Black Heritage Museum hosts open house

February 28, 2009|By ALICIA NOTARIANNI

HAGERSTOWN -- Jay Kelsh moved gingerly about the dank, dimly lighted cellar, careful not to bump any of the artifacts stacked, piled and hung throughout its cinder-block rooms.

Reaching toward a crowded shelf for a piece of John Bell pottery, Kelsh stepped forward and tipped over a small sheet of glass. It shattered to pieces on the concrete floor.

The moment embodied the plight of the Doleman Black Heritage Museum -- countless noteworthy historical items in an agonizingly unqualified showcase.

"We gotta stop the deterioration of these artifacts," Kelsh said. "I mean, this is a damp basement."

The museum is at 540 N. Locust St. in the former home of Kelsh's aunt and uncle, Marguerite and Charles Doleman, both of whom are deceased. Throughout her life, Marguerite amassed a collection of artifacts representing the African-American experience in the Washington County area. She also spoke to school students about black history. In 1974, the Dolemans opened their home as a museum and began offering tours to visitors.


"Marguerite started collecting and telling the stories, and it just snowballed," Kelsh said.

Today, their son, Sonny Charles Doleman, resides in the home. For the past 10 years, the museum has been open for private showings only. Throughout the month of February, the museum began offering public tours again on Saturdays. About 50 people went to the museum to view items including pre-Civil War era to late-20th century artwork, documents and utilitarian pieces.

Kelsh, 45, of Hagerstown, said renewed enthusiasm for the museum sparked its open house.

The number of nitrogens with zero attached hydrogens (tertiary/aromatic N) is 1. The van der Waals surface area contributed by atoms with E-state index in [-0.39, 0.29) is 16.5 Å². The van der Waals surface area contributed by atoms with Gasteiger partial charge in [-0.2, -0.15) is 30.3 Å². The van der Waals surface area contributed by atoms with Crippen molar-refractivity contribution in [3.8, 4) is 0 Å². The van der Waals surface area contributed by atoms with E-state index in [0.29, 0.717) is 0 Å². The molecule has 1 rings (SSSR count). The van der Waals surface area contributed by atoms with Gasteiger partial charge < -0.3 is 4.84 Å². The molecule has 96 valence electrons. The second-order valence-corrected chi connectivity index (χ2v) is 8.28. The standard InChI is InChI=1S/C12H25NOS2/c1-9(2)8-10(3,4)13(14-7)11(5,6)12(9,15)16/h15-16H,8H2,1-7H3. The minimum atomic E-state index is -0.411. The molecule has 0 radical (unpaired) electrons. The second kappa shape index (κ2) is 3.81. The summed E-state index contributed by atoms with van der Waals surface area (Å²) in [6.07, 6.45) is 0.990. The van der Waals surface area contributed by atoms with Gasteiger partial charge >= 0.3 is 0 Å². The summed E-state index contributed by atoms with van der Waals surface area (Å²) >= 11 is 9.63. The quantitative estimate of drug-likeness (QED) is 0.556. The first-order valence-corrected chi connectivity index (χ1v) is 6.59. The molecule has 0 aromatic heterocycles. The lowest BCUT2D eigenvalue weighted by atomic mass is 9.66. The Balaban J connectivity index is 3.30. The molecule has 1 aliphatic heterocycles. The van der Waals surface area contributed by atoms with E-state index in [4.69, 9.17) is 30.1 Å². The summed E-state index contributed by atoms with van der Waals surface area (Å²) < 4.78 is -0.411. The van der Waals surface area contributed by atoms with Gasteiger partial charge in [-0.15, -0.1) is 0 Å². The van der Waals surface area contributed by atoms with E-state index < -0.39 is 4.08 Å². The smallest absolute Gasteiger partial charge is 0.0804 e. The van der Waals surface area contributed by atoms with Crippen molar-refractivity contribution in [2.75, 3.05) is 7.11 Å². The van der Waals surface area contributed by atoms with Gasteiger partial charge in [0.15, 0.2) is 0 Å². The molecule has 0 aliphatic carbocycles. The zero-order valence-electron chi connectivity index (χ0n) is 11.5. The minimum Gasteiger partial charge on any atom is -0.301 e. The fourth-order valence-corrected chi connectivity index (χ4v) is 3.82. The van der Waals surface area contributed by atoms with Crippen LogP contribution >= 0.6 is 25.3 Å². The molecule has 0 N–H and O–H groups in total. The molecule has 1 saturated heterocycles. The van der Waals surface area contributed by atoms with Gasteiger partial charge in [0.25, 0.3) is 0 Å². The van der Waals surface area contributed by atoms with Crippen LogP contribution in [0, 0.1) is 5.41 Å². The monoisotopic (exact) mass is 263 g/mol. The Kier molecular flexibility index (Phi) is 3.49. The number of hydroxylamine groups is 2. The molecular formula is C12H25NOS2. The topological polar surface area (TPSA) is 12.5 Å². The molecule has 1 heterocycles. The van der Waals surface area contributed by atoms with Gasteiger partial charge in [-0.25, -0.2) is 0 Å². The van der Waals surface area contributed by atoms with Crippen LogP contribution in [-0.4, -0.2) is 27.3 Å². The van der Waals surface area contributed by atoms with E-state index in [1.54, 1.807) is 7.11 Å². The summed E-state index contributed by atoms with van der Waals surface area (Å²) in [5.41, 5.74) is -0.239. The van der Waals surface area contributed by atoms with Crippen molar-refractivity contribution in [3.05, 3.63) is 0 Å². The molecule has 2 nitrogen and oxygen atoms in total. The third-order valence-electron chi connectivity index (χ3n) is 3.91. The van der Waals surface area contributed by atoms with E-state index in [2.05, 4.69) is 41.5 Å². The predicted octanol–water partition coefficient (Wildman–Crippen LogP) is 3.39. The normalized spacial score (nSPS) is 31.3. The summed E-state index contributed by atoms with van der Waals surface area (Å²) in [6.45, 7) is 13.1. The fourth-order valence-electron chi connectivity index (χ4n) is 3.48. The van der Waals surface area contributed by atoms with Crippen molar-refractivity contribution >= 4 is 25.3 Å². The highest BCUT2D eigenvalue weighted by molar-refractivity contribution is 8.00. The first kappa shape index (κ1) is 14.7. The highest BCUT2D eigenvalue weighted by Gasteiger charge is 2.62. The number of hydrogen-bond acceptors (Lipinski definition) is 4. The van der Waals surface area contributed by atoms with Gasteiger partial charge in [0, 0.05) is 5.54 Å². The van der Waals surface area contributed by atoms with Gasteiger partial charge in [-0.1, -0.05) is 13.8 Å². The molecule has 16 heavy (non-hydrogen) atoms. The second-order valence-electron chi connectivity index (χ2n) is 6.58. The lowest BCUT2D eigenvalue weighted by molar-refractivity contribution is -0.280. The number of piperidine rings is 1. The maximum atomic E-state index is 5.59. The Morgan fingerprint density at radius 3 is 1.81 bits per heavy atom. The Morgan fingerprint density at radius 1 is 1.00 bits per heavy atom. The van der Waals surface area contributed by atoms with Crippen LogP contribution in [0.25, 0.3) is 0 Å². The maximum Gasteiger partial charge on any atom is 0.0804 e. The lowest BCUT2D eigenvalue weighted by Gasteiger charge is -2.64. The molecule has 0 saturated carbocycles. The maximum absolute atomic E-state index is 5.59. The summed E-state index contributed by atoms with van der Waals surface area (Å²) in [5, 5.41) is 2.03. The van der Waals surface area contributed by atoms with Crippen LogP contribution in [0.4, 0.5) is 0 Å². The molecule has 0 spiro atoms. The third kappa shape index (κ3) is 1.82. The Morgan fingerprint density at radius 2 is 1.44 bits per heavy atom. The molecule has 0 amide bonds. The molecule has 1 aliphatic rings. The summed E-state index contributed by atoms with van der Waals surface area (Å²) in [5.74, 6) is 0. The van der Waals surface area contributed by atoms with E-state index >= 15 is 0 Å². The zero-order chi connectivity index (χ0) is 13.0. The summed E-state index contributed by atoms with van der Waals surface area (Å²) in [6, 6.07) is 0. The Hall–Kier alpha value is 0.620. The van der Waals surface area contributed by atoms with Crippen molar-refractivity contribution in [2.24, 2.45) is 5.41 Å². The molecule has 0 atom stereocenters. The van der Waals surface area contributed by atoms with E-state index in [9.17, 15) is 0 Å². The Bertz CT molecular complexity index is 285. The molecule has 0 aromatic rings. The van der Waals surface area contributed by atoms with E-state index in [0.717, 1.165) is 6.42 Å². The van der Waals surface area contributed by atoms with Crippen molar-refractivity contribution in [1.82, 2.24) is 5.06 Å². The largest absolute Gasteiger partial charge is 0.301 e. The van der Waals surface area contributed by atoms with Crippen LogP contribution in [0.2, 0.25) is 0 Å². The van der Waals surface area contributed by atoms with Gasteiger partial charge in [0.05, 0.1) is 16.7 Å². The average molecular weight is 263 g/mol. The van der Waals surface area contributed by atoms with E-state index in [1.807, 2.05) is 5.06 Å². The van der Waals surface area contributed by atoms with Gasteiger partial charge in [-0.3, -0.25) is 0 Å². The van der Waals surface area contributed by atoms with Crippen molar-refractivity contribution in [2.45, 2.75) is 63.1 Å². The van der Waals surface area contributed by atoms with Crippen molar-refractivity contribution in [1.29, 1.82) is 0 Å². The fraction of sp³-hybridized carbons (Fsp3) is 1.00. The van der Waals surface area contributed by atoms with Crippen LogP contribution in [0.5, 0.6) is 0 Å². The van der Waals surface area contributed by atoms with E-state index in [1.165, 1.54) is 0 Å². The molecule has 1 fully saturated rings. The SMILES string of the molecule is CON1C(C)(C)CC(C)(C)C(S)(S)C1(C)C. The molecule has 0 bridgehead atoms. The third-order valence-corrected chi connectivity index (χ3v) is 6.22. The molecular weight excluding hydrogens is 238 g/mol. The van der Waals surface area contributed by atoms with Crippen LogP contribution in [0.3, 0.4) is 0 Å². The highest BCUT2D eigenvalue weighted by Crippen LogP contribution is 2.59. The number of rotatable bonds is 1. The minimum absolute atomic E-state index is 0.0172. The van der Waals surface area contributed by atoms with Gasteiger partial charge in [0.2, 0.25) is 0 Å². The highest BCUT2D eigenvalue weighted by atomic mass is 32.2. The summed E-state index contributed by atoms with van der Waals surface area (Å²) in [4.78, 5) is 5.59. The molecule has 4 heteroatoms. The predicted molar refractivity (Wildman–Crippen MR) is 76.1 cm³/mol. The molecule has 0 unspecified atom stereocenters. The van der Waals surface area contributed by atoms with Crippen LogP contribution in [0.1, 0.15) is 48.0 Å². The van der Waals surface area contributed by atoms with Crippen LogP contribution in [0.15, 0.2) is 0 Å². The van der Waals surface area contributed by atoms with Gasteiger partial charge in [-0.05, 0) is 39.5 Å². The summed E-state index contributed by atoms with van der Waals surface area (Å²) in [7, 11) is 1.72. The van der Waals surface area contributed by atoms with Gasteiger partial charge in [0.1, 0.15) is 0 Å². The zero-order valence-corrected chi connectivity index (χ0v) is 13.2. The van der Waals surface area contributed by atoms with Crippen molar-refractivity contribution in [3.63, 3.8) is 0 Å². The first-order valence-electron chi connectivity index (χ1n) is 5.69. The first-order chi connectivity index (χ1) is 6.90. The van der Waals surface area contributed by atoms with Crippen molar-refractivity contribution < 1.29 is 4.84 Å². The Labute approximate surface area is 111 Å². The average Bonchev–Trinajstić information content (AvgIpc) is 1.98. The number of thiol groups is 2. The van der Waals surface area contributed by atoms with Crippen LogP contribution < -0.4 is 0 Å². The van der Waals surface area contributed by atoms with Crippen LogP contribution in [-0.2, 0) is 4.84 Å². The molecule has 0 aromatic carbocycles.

In 2007, the museum formed a board of directors and received nonprofit status. The same year, it received a $15,000 grant from the Maryland Heritage Areas Authority along with a matching grant from the City of Hagerstown. The grant is being used to fund an assessment of the significance and condition of the Doleman collection.

Historian Mary Beth Corrigan began the assessment in January. With five rooms chock-full of artifacts, the review is expected to take about nine months.

"Someone in the family said they thought there were 70,000 pieces," Kelsh said. "I've been around the collection long enough to think there are more than that."

The board of directors ultimately hopes to move the collection from its cramped home to a building more suitable for exhibition. Kelsh said the Maryland General Assembly is to consider a $100,000 bond bill request for the acquisition of a permanent location for the Doleman collection.

Howard and Carol Mendelsohn of Hagerstown attended the open house Saturday. Carol said she had fond memories of taking her children to the museum for a Scouting project years ago.

"I am anxious to see what the future of this will be," Carol said. "You can see that spark in the distance, that all of this will be preserved."

Howard Mendelsohn said he was impressed by the breadth of the collection.

"This is not a few sparse artifacts. This is a whole history of blacks in Hagerstown," he said. "Hopefully the museum will be able to get a larger facility where more people will have availability to it."

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